US Ambassador views hearth-breaking disinformation about US-Georgia relations, assimilation to "global war party" trying to foment revolution in Georgia

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Read: 1637     13:00     14 Июнь 2024    

“Disinformation is occurring about what it means to become a member of the European Union. One threat of disinformation is that it means that you give up your identity, which is completely false,” said US Ambassador to Georgia, Robin Dunnigan at the presentation of the Soviet Memory project at the Ilia State University.

According to the Ambassador, unfortunately, there’s disinformation today about the relationship of the United States with Georgia.

“We do have, we are overwhelmed by and under-equipped to deal with the disinformation that plagues us today. And unfortunately, it’s happening here in Georgia. Disinformation is occurring about what it means to become a member of the European Union. One threat of disinformation is that it means that you give up your identity, which is completely false. All you have to do is drive through the EU and cross the border, and you know, when you go from Austria to Italy, there is no question that you keep your cultural identity.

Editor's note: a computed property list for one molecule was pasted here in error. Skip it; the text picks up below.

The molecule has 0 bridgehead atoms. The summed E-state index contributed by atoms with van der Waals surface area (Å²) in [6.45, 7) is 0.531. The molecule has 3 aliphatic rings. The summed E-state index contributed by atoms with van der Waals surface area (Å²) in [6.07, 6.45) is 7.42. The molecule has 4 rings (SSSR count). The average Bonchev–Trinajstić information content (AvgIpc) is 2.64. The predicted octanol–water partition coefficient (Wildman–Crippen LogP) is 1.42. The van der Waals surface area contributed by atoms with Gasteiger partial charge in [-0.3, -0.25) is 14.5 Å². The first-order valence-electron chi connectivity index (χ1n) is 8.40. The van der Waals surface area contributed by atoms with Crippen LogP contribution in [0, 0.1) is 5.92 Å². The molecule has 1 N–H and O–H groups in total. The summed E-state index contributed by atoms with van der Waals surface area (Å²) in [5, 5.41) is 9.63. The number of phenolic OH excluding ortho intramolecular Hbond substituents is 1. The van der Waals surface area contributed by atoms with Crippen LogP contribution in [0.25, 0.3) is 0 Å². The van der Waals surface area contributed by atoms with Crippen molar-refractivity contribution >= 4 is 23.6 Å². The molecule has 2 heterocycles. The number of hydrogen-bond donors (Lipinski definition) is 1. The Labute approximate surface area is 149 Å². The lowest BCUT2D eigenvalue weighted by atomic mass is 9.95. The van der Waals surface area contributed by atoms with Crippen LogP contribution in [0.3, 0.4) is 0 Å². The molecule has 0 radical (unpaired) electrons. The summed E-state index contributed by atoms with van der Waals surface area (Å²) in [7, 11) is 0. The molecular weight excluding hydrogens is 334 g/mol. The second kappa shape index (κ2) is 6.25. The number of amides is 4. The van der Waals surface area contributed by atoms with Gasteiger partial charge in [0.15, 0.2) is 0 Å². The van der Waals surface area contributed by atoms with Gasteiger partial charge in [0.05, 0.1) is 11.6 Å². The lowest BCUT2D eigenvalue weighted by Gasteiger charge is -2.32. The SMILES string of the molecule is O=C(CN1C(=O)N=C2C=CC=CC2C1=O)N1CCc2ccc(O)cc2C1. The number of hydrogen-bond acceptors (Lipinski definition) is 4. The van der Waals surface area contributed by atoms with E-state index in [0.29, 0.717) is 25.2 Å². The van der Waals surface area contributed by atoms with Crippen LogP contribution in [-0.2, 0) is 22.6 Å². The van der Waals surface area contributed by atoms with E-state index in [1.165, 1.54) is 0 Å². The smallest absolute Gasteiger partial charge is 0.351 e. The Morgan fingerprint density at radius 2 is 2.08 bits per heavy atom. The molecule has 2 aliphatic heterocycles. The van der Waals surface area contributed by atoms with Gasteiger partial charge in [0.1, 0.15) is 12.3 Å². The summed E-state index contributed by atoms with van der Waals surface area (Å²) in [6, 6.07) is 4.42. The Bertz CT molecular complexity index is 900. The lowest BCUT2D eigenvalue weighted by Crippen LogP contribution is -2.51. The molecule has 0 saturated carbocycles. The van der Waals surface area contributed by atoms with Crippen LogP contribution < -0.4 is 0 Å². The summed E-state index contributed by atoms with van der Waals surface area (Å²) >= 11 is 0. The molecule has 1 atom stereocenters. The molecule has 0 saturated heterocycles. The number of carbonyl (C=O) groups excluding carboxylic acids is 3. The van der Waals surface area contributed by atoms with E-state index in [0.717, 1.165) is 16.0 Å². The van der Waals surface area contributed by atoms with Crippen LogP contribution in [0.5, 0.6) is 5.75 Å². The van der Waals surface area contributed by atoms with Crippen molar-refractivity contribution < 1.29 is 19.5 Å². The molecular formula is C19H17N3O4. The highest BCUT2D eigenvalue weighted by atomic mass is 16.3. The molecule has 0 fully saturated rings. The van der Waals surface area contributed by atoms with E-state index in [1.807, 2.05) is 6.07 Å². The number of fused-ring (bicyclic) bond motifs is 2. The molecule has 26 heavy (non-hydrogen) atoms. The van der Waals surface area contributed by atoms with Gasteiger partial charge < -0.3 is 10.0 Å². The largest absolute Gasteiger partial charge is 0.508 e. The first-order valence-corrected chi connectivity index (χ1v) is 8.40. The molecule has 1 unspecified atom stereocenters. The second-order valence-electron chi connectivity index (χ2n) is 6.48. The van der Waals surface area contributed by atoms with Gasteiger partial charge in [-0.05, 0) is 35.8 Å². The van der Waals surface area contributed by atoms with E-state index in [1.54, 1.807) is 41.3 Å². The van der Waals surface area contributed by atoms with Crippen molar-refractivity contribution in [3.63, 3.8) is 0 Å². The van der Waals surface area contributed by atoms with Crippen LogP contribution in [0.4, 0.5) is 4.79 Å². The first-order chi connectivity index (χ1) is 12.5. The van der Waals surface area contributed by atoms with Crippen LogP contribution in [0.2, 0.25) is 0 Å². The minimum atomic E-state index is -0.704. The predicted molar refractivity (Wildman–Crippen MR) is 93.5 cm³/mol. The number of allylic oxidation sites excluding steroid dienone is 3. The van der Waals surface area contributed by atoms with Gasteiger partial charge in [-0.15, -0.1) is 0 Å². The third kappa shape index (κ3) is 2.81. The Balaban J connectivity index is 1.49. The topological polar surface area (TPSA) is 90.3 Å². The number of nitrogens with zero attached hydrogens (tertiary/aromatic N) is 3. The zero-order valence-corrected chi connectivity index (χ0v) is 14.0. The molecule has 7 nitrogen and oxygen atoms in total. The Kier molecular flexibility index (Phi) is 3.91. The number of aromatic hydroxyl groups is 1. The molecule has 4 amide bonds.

So one aspect of disinformation, unfortunately, there’s disinformation today about the United States relationship with Georgia. There are some who claim that we are a global war party or that we have tried to foment revolution in this country, or that we have nefarious intentions here. And truly, it’s heart-breaking to hear this because as the chancellor and rector both spoke about, our history in this country over 32 years is a history of strong people-to-people ties, deep friendships between Americans and Georgians, and partnerships in the medical field, in the education field, in sharing agriculture techniques, helping each other, strengthen our defense forces.

Over 32 years, we’ve provided $6 billion of assistance to Georgia. It’s not really that number doesn’t really tell the story though. What tells the story is, actually chancellor, what you said it’s years and years of working together with individual universities, and different organizations to help build the partnership that we share today. So, it is heart-breaking and disappointing to hear a narrative that tries to paint a different picture than what we know is true.